The Current Impact of James Weldon Johnson’s, Lift Every Voice and Sing

James Weldon Johnson. National Portrait Gallery

James Weldon Johnson. National Portrait Gallery

Black History Month has been a celebration of excellence. Here at Books, Poetry, Positivity and Purpose, we continue to celebrate artist and leaders whose written words have had a profound impact in our society. Today, we celebrate the leadership and artistry of James Weldon Johnson. Mr. Johnson is best known for writing, Lift Every Voice and Sing, commonly referred to as the Black National Anthem. However, he was also an attorney, civil rights leader, diplomat and a leader of the National Association for the Advancement of Colored People. Poetry lovers know that Lift Every Voice and Sing was written as a poem and music was added by his brother, James Rosamond Johnson. Like most impactful poems, it tells a powerful, heartfelt story that is meaningful to readers. He has been recognized for the poetry books, Fifty Years and Other Poems, The Book of American Negro Poetry, God’s Trombones: Seven Negro Sermons in Verse, and Saint Peter Relates an Incident: Selected Poems.

Lift Every Voice and Sing has had a significant impact in our culture. We are all familiar with the joyful first verse, which celebrates freedom from slavery and oppression. The song is now mainstream, most recently performed by Beyonce at Coachella, but it has long had a significant presence in black churches, schools and gatherings. It was also performed as a poem as part of a celebration for Abraham Lincoln’s birthday. Personally, the third verse of the poem is the one that has always pulled at my soul. “God of our weary years, God of our silent tears” reminds us that even in our darkest places, God is there, walking with us, comforting us, carrying us and leaving footprints for us to follow. For those of us who believe in a higher power, we know that prayer combined with action still works, even in the struggles of today. If our ancestors can overcome slavery, Jim Crow laws, and denial of basic human rights, we certainly can press on through our current challenges personally, professionally and politically by staying true to what we value — God, family, human rights globally, health and safety for all, protecting the environment, protecting our children, and valuing everyone’s humanity.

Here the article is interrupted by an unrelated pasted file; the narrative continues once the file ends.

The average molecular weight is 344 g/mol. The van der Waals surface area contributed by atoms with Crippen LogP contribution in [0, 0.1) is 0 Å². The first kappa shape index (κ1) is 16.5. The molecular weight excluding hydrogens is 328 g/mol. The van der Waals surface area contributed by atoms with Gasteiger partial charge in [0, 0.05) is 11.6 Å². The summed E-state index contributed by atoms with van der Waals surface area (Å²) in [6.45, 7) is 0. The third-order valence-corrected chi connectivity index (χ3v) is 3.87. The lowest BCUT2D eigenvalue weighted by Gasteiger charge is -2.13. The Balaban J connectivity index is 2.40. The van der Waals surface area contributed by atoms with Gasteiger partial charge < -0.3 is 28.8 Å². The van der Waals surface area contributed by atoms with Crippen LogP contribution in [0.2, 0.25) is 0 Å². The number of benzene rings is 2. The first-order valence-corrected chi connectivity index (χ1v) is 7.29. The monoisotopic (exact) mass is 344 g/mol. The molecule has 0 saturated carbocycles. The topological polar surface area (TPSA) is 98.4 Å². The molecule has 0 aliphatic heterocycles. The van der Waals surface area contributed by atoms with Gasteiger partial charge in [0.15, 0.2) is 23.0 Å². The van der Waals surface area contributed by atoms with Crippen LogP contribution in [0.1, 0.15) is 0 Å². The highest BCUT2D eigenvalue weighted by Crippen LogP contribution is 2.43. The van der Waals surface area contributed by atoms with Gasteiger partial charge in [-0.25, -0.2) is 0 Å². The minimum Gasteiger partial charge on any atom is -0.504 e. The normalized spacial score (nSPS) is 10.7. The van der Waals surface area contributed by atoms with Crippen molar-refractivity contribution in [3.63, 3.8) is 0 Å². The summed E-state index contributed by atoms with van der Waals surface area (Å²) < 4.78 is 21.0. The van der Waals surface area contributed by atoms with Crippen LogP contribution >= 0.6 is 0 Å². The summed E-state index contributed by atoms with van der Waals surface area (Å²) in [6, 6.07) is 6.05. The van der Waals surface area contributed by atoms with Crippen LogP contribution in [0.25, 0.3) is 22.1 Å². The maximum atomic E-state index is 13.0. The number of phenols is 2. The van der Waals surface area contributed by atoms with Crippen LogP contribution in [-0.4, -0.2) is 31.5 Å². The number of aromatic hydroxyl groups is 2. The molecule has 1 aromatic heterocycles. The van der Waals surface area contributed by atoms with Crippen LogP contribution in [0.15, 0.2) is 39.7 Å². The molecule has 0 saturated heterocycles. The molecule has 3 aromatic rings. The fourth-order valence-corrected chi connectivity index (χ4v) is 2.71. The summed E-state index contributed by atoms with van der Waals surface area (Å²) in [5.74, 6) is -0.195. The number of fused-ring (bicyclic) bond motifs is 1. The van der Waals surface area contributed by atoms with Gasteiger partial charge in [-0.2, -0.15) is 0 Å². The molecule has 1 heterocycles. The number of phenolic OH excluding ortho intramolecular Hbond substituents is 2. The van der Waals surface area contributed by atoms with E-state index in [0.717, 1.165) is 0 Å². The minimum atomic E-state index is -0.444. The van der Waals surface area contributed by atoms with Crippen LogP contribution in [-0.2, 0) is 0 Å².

James Weldon Johnson’s poem focused on the lives of people of African Descent because of the systemic oppression that was faced when the poem was written and unfortunately, still continues. Black lives mattered in 1900 when this poem was written and it matters now as we struggle to maintain all the progress that in 1900 gave Mr. Johnson reason to be hopeful. We are faced with so many civil rights challenges, old and new; there are still weary years, still silent tears, especially from mothers of boys of color. We have to keep challenging actions that do not represent our best selves so that we can keep moving towards a more just world. We want our children to sing Lift Every Voice and Sing with a joyful heart, understanding the struggles of the past but also knowing that a bright future awaits.


Originally published on Medium.

(Author: Janet Autherine. IG@JanetAutherine. Credit PBS, Wikipedia and family of James Weldon Johnson. Photo credit: National Portrait Gallery)

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